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Do I Need A Supervisor For Most Appraisals?

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ucbruin

Elite Member
Joined
Mar 11, 2014
Professional Status
Certified Residential Appraiser
State
Massachusetts
"In 1492 when you got your license they were still unloading the Mayflower"

Well, it was 3:20 AM when this was posted!!! :peace:
 

J Grant

Elite Member
Joined
Dec 9, 2003
Professional Status
Certified Residential Appraiser
State
Florida
What does an "associate appraiser" mean...are you still a trainee status for the license?

I don't understand how you can expect to maintain a good relationship with this supervisor, while going behind their back to do work without them supervising or signing. And it sounds like the supervisor is putting in effort- the OP said they went on 2 of the 4 inspections with you, they review the report etc. If you are the one bringing in the work, perhaps ask for a higher split of the work you bring in. If they say no , suck it up till end of the trainee period. You also can be honest with them and say you'd like to take on some extra work that does not need their signature to make extra side $, are they okay with that?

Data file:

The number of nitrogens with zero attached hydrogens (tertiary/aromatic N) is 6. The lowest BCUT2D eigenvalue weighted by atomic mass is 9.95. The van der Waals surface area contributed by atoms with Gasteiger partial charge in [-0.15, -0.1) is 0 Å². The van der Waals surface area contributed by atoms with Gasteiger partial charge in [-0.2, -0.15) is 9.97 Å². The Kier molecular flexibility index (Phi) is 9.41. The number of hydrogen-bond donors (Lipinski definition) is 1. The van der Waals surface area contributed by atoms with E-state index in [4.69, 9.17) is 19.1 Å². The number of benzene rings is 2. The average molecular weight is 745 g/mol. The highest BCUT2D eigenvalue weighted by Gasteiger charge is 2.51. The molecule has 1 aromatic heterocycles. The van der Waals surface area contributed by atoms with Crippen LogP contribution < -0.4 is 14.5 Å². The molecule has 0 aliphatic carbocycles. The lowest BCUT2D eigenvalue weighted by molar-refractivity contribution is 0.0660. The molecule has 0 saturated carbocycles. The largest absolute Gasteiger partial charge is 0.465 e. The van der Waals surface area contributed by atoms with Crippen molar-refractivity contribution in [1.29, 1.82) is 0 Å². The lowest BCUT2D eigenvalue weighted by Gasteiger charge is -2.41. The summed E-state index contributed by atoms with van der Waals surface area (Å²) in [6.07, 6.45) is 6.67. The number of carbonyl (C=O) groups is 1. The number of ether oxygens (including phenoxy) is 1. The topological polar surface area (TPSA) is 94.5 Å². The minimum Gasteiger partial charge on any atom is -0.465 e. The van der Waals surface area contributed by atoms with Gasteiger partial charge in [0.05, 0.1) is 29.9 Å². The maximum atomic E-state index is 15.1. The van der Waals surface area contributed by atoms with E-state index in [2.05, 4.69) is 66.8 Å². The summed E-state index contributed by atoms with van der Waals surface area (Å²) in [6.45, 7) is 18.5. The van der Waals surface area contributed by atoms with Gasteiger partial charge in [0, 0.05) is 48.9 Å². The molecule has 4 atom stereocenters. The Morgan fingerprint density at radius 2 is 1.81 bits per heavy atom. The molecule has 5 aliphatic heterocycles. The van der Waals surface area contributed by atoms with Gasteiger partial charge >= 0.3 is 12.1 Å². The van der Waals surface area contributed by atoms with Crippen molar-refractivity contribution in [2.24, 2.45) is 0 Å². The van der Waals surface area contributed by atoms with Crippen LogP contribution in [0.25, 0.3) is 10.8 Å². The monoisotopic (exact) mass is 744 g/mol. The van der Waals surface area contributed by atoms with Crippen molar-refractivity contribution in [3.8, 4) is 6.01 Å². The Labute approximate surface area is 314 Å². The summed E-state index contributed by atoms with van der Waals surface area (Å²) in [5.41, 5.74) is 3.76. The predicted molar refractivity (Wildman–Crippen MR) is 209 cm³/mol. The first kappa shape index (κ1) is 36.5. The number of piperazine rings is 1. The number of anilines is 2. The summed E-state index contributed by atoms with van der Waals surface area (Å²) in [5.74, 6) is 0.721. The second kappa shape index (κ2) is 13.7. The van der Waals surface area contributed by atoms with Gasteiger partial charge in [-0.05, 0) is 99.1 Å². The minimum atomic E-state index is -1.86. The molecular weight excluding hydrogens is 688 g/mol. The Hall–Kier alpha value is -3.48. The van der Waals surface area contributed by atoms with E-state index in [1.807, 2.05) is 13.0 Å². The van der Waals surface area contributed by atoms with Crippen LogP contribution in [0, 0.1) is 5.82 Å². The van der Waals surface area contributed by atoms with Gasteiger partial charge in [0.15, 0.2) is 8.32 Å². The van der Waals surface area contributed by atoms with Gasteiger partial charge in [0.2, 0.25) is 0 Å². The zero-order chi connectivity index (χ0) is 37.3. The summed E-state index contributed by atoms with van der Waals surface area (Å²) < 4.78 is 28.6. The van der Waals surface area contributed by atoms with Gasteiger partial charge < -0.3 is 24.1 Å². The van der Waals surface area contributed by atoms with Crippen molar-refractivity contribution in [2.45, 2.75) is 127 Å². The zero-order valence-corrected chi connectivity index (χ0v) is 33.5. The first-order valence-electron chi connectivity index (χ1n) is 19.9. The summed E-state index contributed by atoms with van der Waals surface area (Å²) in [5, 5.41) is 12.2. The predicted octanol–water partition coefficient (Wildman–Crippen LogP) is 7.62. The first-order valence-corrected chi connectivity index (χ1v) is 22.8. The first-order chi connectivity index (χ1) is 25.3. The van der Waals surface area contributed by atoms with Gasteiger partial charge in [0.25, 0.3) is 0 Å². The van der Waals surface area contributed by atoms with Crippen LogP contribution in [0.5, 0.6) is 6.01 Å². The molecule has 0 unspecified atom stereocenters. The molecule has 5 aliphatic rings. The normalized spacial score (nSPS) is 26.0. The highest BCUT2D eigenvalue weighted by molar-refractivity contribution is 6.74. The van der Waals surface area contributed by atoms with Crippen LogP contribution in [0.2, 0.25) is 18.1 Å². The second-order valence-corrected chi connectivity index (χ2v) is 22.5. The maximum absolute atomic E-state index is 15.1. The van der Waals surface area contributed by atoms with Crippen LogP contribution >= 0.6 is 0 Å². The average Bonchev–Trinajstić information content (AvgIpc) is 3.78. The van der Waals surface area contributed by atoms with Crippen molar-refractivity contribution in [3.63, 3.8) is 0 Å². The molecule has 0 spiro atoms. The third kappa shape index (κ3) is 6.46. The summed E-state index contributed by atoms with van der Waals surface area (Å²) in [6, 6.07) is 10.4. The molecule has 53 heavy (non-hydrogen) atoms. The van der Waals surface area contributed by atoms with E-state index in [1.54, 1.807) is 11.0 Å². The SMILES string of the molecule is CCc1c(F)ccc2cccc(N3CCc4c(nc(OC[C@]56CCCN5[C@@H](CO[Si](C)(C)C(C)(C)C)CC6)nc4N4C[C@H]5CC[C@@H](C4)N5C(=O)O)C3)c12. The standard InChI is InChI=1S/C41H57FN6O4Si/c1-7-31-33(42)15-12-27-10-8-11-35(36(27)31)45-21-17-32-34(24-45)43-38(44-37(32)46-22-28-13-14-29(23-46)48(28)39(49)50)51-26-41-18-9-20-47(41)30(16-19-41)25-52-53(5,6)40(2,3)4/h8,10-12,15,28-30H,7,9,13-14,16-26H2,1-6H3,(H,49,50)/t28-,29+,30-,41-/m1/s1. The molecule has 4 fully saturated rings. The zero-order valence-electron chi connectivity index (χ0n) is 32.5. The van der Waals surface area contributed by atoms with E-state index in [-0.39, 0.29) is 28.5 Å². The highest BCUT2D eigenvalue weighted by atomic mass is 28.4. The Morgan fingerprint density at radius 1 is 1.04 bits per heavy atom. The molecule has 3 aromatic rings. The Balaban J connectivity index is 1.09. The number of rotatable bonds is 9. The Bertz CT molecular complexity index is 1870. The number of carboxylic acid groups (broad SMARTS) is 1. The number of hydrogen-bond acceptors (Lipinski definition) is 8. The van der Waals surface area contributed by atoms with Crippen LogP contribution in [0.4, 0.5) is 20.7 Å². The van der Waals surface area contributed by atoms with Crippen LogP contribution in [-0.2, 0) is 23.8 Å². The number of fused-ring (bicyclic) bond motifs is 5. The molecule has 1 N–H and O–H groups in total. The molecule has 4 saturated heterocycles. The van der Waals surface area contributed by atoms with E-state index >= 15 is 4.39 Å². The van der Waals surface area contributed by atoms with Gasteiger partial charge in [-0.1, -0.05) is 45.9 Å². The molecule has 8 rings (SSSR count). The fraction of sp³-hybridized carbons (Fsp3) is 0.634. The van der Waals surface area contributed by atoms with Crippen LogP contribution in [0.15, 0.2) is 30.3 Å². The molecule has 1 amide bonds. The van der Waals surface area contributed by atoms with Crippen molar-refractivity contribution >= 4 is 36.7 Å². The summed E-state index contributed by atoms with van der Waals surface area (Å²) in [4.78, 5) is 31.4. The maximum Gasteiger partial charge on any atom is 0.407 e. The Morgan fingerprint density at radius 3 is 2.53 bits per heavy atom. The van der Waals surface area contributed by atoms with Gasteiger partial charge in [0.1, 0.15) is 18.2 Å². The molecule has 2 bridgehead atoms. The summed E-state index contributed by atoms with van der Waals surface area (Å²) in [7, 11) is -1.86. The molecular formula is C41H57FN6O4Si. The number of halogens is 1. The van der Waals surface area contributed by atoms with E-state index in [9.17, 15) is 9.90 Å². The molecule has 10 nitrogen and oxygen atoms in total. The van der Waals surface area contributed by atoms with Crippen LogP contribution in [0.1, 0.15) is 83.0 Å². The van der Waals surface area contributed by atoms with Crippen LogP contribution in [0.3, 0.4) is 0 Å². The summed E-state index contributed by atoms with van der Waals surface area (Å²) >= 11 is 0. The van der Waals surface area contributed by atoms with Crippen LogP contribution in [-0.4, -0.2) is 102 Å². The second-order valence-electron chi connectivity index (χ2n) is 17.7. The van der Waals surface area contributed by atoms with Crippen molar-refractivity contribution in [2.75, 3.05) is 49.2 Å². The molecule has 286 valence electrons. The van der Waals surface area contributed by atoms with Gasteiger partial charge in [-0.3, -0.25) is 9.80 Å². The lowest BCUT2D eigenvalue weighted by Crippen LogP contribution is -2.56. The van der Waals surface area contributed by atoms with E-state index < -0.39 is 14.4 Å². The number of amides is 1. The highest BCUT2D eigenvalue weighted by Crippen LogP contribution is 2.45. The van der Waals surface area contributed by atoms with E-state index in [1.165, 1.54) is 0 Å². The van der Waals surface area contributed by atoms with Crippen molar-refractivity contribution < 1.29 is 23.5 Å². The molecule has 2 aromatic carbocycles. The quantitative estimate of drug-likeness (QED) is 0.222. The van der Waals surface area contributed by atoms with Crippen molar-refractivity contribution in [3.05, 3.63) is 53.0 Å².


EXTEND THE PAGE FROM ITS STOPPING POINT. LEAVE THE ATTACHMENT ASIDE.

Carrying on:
Whatever you do, don't go behind their back , it;s a small appraisal world in a regional area, and not a good idea for many reasons. You might want to partner up with him later after you get licensed on certain jobs, he may be sent some of your reports to review by lenders, he can be in the position to recommend you or not later for a bank panel and so on. (plus for your own reputation and ethics ).